The dining room seemed more modern and welcoming, and we were happy to find ourselves at a table with a good view of the river without being right next to the window. The staff seemed brighter and more professional than on our previous visit, and all was set for a three-star meal. Our tasting menu was indeed the epitome of classical French cuisine with apposite modern touches and it was accompanied by a wine flight of suitable quality. Three lovely teasers comprising delicate lobster with marie-rose sauce, wonderful venison tartare on potato and whipped goat’s cheese on the signature light-as-a-feather sablé preceded the amuse bouche proper, a trompette de la mort omelette with spinach, hazelnuts, lamb’s lettuce in a spectacular dressing, parmesan crisp and pear slices - a dish that was relatively small in quantity but big on flavour. Then came one of the best plates of the evening, a salad with a very decent portion of delicious native lobster, a very up-to-date beetroot gel, rocket leaves and crème fraiche seasoned with ossetra caviar, the different elements each making for a terrific balance of flavour. Another masterpiece followed, pheasant velouté with super diced foie gras and sweetcorn, the taste sensations being finished off with some confit pheasant for a worthy tribute to the game season. Something of a sense of humour in the kitchen then manifested itself, although perhaps Fabrice Uhryn, the head chef, was paying homage to his homeland with a classy variation on fish and chips in the form of turbot à la meunière with cheeky deep-fried croutons and green beans, almonds and a grape emulsion. We stayed with the more obviously game choice for the main course, which was an absolute picture - roasted loin of venison in a pastry crust, aka venison Wellington, broccoli florets, wild mushrooms, a fabulous Hermitage sauce with blackcurrant vinegar, and last but certainly not least a taste and texture contrast with chicken mousse in pastry as a sort of lieutenant to Wellington. The intermediate dish, a cider granita with fig mousse and orange, did the job perfectly as an introduction to the first dessert which provided a good texture contrast, the creamy yoghurt, fresh and slightly tart raspberries, lime marshmallow and yoghurt ice cream bouncing off each other then melding beautifully on the palate. The meal was completed with a mirabelle soufflé, quite nice but perhaps the least convincing of the barrage of taste bombs. As usual the petits fours were first-class, and amidst the welter of three-star criticism it was clear that The Waterside stands above it all.
Food + drink: 3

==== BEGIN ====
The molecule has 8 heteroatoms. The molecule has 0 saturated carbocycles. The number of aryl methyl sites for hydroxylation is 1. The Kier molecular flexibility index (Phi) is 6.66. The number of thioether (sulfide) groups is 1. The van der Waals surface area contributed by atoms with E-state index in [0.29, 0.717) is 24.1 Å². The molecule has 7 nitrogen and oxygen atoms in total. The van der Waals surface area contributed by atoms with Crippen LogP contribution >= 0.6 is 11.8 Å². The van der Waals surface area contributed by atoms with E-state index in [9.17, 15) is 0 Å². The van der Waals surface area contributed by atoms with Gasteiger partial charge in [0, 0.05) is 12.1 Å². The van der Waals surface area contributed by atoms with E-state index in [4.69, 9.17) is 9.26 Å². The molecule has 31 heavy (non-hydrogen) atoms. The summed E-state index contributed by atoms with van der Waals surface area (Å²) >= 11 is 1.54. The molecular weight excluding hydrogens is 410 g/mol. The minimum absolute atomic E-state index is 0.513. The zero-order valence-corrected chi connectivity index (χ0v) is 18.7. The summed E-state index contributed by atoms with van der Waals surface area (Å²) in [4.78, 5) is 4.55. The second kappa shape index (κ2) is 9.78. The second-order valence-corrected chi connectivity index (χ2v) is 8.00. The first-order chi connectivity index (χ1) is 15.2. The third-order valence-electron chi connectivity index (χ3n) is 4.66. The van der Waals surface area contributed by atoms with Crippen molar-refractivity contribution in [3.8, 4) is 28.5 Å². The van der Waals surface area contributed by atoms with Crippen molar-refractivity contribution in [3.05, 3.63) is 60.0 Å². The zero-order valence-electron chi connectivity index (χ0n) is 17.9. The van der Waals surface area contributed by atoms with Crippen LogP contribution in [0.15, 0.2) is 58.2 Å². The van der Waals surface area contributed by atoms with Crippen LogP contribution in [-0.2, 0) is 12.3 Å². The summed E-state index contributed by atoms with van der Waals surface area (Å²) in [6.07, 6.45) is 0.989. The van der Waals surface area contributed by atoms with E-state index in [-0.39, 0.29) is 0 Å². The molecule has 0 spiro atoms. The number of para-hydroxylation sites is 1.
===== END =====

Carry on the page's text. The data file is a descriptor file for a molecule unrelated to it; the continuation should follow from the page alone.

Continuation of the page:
In a three-star restaurant you would expect perfection in every respect, and this had been our experience on previous visits to The Waterside. Unfortunately this evening did not come up to our high expectations and we found ourselves questioning the various elements that contributed to this feeling of disappointment. Was it the fact that we were seated in the narrower part of the room just opposite the point of service where all the dishes were brought in from the kitchen and where we were aware of some of the numerous junior staff being too obviously instructed and corrected? Was it because some of the staff seemed less at ease and lacked any ability to communicate with the diners? Had the usually impeccable Diego failed to do his homework when he failed to acknowledge our return visit, something he did without fail before? Had we had occasion before to criticise any dish on the Menu Exceptionnel or wonder about the comparative quality of the wine flight which accompanied it? The meal started off well enough with lovely canapés, comprising caramelised pork belly pieces, a surprisingly successful match of salmon and beetroot in a smooth mousse, and whipped goat's cheese on beautifully light sablé. These were followed by what seemed to be almost a pre-entrée special with a very successful roquefort, artichoke, pear jelly and frisée combination. The first dish proper was a bit of a puzzle - ceviche of seabass and sliced octopus in a passion fruit jus, the latter far too strong for the fish but not the octopus, together with an ordinary green salad and some surprisingly large and crunchy grains of salt which also affected the overall taste. Definitely ho-hum. We were amused to find that we had enjoyed a very similar dish to the next course in a hotel in the Cotswolds just a few weeks before and we had to admit that this was even better - an epic warm escalope of foie gras with amazing gingerbread, quince compote and mulled wine sauce. Pike often gets bad reviews, but we have been in favour of it ever since we had it as the signature dish in a Paris restaurant, and this perfect soft and tasty quenelle was served with some brilliant langoustine tails which had us smiling with pleasure. There was a choice to be made for the main course and we opted for the "duo of seasonal game", basically a partridge breast rolled and wrapped in a thick coating of partridge mince along with soft and tasty venison, a mushtoom and spinach parcel, some hispi and a poivrade; however, the standout element of this dish was a superb pumpkin subric, which begged the question should the minor outshine the major? Our palates were then properly cleansed by a magic match of tequila and lime sorbet with raspberries, which set us up for first dessert of coconut meringue with pineapple and a pomegranate sorbet and mint leaf. For me the pineapple overpowered the coconut but the sorbet was good. We finished on a better note, though, the warm orange soufflé with firm strips of orange peel and properly slightly sharp lingonberries being a classic. While the balance of overall appreciation was then tilted back again towards good by the top-class petits fours, the number of question marks meant that we were less impressed than on previous occasions.